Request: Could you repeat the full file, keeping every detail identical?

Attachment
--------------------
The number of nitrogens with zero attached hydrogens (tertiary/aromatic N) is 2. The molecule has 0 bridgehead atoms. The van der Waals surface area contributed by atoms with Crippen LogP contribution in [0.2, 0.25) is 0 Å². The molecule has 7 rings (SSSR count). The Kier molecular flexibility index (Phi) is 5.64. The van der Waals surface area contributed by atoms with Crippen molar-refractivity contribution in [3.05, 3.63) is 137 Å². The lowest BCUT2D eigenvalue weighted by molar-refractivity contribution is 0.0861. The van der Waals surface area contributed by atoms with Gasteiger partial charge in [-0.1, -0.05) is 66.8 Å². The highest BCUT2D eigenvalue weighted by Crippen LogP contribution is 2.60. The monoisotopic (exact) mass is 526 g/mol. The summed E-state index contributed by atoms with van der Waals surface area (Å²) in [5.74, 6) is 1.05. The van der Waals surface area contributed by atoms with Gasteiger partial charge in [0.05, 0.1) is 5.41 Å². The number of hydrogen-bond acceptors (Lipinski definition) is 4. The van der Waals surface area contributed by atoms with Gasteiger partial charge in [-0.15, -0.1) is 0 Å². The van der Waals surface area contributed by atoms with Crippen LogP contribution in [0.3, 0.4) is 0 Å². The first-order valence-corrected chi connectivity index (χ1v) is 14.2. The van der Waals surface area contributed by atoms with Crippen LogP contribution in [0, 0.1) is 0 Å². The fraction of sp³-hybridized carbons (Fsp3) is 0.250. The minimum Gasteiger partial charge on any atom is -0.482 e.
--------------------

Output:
The number of nitrogens with zero attached hydrogens (tertiary/aromatic N) is 2. The molecule has 0 bridgehead atoms. The van der Waals surface area contributed by atoms with Crippen LogP contribution in [0.2, 0.25) is 0 Å². The molecule has 7 rings (SSSR count). The Kier molecular flexibility index (Phi) is 5.64. The van der Waals surface area contributed by atoms with Crippen molar-refractivity contribution in [3.05, 3.63) is 137 Å². The lowest BCUT2D eigenvalue weighted by molar-refractivity contribution is 0.0861. The van der Waals surface area contributed by atoms with Gasteiger partial charge in [-0.1, -0.05) is 66.8 Å². The highest BCUT2D eigenvalue weighted by Crippen LogP contribution is 2.60. The monoisotopic (exact) mass is 526 g/mol. The summed E-state index contributed by atoms with van der Waals surface area (Å²) in [5.74, 6) is 1.05. The van der Waals surface area contributed by atoms with Gasteiger partial charge in [0.05, 0.1) is 5.41 Å². The number of hydrogen-bond acceptors (Lipinski definition) is 4. The van der Waals surface area contributed by atoms with Gasteiger partial charge in [-0.15, -0.1) is 0 Å². The van der Waals surface area contributed by atoms with Crippen LogP contribution in [0.3, 0.4) is 0 Å². The first-order valence-corrected chi connectivity index (χ1v) is 14.2. The van der Waals surface area contributed by atoms with Crippen LogP contribution in [0, 0.1) is 0 Å². The fraction of sp³-hybridized carbons (Fsp3) is 0.250. The minimum Gasteiger partial charge on any atom is -0.482 e.